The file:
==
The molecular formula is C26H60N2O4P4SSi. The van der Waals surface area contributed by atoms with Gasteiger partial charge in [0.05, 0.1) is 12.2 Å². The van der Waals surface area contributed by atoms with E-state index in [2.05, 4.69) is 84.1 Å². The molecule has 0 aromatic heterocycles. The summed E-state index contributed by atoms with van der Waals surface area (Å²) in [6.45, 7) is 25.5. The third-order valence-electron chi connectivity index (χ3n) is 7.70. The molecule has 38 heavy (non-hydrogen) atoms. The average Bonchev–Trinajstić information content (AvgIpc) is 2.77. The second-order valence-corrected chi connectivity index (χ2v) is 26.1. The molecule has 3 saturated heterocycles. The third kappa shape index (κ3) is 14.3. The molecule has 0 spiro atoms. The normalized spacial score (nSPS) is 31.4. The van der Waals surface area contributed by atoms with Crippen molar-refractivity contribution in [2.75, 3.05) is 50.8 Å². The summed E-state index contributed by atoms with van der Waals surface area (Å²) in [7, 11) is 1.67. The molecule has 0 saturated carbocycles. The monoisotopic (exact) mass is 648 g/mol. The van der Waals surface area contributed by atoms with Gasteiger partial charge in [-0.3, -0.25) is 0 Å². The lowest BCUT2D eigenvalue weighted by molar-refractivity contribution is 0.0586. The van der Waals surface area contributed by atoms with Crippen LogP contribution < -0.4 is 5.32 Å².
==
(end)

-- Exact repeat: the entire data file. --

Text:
The molecular formula is C26H60N2O4P4SSi. The van der Waals surface area contributed by atoms with Gasteiger partial charge in [0.05, 0.1) is 12.2 Å². The van der Waals surface area contributed by atoms with E-state index in [2.05, 4.69) is 84.1 Å². The molecule has 0 aromatic heterocycles. The summed E-state index contributed by atoms with van der Waals surface area (Å²) in [6.45, 7) is 25.5. The third-order valence-electron chi connectivity index (χ3n) is 7.70. The molecule has 38 heavy (non-hydrogen) atoms. The average Bonchev–Trinajstić information content (AvgIpc) is 2.77. The second-order valence-corrected chi connectivity index (χ2v) is 26.1. The molecule has 3 saturated heterocycles. The third kappa shape index (κ3) is 14.3. The molecule has 0 spiro atoms. The normalized spacial score (nSPS) is 31.4. The van der Waals surface area contributed by atoms with Crippen molar-refractivity contribution in [2.75, 3.05) is 50.8 Å². The summed E-state index contributed by atoms with van der Waals surface area (Å²) in [7, 11) is 1.67. The molecule has 0 saturated carbocycles. The monoisotopic (exact) mass is 648 g/mol. The van der Waals surface area contributed by atoms with Gasteiger partial charge in [-0.3, -0.25) is 0 Å². The lowest BCUT2D eigenvalue weighted by molar-refractivity contribution is 0.0586. The van der Waals surface area contributed by atoms with Crippen LogP contribution < -0.4 is 5.32 Å².